Within the human body, there is good cholesterol and bad cholesterol. Good cholesterol, known as high-density lipoprotein (HDL), can lower your risk for heart disease and stroke. On the other hand, too much bad cholesterol, also known as low-density lipoprotein (LDL), does the opposite.
When you have a high amount of bad cholesterol within your system, you greatly increase your risk of diseases like coronary heart disease, type 2 diabetes, and high blood pressure.
While many know that a poor diet can lead to an increase in bad cholesterol, there are many other causes that may surprise you…
1. Chronic Stress
Believe it or not, constant stress in your day-to-day life causes more than just gray hair. In fact, when stress hormones like cortisol and adrenaline are triggered, your blood sugar levels tend to spike.
As a result, your liver begins to produce a higher amount of cholesterol and triglycerides, eventuating in high cholesterol. That being said, you might want to incorporate some “me time” into your daily routine.
Brace yourself, the next cause of high cholesterol might make you jump out of your seat…
2. Sedentary Activities
While we’re all guilty of occasionally binge-watching our favorite shows on Netflix, it might not be worth the health risks that come with it. Whether you’re lounging on the couch or sitting at your desk, spending a prolonged amount of time sitting can lead to high cholesterol.
When you live a sedentary lifestyle, an enzyme within your body drastically lowers its ability to turn harmful cholesterol into good cholesterol. In fact, this process drops by an astounding 95%. To prevent this, incorporate frequent breaks or short walks into your day.
The next cause of high cholesterol may cause a major lifestyle change for some…
3. Overconsumption of Alcohol
If alcohol is your vice, you might want to think twice before pouring another drink. When you consume alcohol, your liver breaks it down so that it can be removed from the body. Each time this process occurs, some of the liver cells die. Not only can alcohol misuse lead to permanent liver damage, but it can also dramatically increase your cholesterol levels within your body.
While cutting out alcohol completely would be ideal, drinking in moderation can help reduce the amount of bad cholesterol within your system.
The next cause of high cholesterol may surprise you…
When a woman is pregnant, her body undergoes many transformations. While an expanding belly and weight gain are to be expected, what many mothers-to-be don’t expect is a rise in their cholesterol, as it aids in the growth of the fetus.
In the second and third trimesters of pregnancy, cholesterol levels can spike up to 50%, but it’s only temporary. If you already had high cholesterol before pregnancy, be sure to monitor your levels with your doctor.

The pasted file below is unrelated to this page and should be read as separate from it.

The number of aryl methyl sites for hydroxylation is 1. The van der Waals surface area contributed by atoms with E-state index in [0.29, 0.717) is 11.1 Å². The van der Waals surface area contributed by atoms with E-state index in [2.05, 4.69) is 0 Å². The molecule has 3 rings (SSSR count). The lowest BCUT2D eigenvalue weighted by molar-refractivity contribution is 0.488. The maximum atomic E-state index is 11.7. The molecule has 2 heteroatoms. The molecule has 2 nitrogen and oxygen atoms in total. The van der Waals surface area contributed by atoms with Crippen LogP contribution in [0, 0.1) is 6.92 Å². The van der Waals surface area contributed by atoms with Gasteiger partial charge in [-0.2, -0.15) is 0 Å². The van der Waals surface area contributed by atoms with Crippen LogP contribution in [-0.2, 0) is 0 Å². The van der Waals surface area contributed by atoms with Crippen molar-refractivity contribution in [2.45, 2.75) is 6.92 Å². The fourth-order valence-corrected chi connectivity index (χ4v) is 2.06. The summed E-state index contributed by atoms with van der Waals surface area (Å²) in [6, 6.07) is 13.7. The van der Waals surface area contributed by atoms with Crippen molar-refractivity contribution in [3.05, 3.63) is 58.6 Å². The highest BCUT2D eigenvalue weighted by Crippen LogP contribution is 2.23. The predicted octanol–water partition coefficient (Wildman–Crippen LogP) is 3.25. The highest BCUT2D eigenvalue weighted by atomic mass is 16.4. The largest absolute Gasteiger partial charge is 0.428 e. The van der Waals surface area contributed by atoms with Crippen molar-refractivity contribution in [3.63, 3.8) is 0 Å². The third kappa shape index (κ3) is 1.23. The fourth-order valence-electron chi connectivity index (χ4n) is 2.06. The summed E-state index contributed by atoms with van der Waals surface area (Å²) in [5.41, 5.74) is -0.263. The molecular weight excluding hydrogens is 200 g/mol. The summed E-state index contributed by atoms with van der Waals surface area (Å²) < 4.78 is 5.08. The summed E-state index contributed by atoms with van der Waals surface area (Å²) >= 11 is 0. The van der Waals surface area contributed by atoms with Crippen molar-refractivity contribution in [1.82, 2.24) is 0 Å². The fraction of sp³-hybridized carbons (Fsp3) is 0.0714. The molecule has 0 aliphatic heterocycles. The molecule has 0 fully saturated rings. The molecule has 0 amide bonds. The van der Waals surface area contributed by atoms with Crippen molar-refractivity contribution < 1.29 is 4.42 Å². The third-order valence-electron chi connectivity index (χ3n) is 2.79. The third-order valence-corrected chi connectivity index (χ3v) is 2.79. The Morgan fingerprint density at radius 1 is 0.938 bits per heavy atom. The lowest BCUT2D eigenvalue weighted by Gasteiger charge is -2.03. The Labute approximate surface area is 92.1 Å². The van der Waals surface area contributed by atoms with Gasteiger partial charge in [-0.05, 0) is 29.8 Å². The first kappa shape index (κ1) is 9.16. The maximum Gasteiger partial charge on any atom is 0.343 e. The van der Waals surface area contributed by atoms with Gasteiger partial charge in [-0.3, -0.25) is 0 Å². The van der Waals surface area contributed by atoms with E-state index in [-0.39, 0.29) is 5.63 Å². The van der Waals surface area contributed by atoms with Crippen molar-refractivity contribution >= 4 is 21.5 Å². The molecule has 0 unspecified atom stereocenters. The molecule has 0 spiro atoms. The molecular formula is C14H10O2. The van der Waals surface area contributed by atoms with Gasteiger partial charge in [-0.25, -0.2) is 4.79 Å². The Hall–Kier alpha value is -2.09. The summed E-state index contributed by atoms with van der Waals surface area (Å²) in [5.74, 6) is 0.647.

If you have a sweet tooth, the next cause of high cholesterol might be upsetting…
5. Too Much Sugar
If you’re looking to curb your craving for sweets, you might want to swap out candy for fruit, as too much unhealthy sugar in your diet can dramatically increase your cholesterol. When you consume too much sugar, your liver begins to produce more bad cholesterol and triglycerides, making it important to monitor your intake of sweets.
After reading the next cause of high cholesterol, it might be a good idea to sort through your medicine cabinet…
Whether you take birth control or antidepressants daily, these medications can have unexpected effects on your cholesterol. If you suspect that your medication is raising your cholesterol, talk to your doctor. Your physician will likely test your cholesterol levels and prescribe new medication if needed.
If you’re experiencing menopause, you might be a victim of high cholesterol…
When a woman reaches her 40s or 50s, she’ll often experience menopause. Menopause marks the end of your menstrual cycle and is often followed by hot flashes, sleep disturbances, and fatigue. Besides these side effects, menopause can also cause high cholesterol due to the amount of estrogen in your system.
Your body mass index (BMI) can also put you at risk of high cholesterol, as shown by our next cause…
Obesity increases the amount of low-density cholesterol your liver makes, consequently increasing your risk of heart disease, heart attack, and stroke. Obesity is often caused by eating foods that are too high in saturated fats and cholesterol, as well as not getting enough exercise.
Other lifestyle choices can affect your body’s cholesterol levels, too…
If you’re an avid smoker with high cholesterol, it’s likely that the two are linked. High-density cholesterol (the good kind) takes cholesterol away from the artery walls, but when you smoke, low-density cholesterol clings to your artery walls and clogs them up.
You’d be surprised how quickly cholesterol levels drop when you quit smoking. In fact, according to a study done by Biomarker Research, healthier cholesterol can increase by 30% in just three weeks of stopping smoking.
For some, high cholesterol is unavoidable, as it can be hereditary…
10. Inherited High Cholesterol
Unfortunately, high cholesterol is often passed down through families in the genes. Those with a high cholesterol genetic predisposition don’t have to fall victim to it, though. Focusing on low-cholesterol, low-saturated fat foods, and high fiber can help decrease your cholesterol levels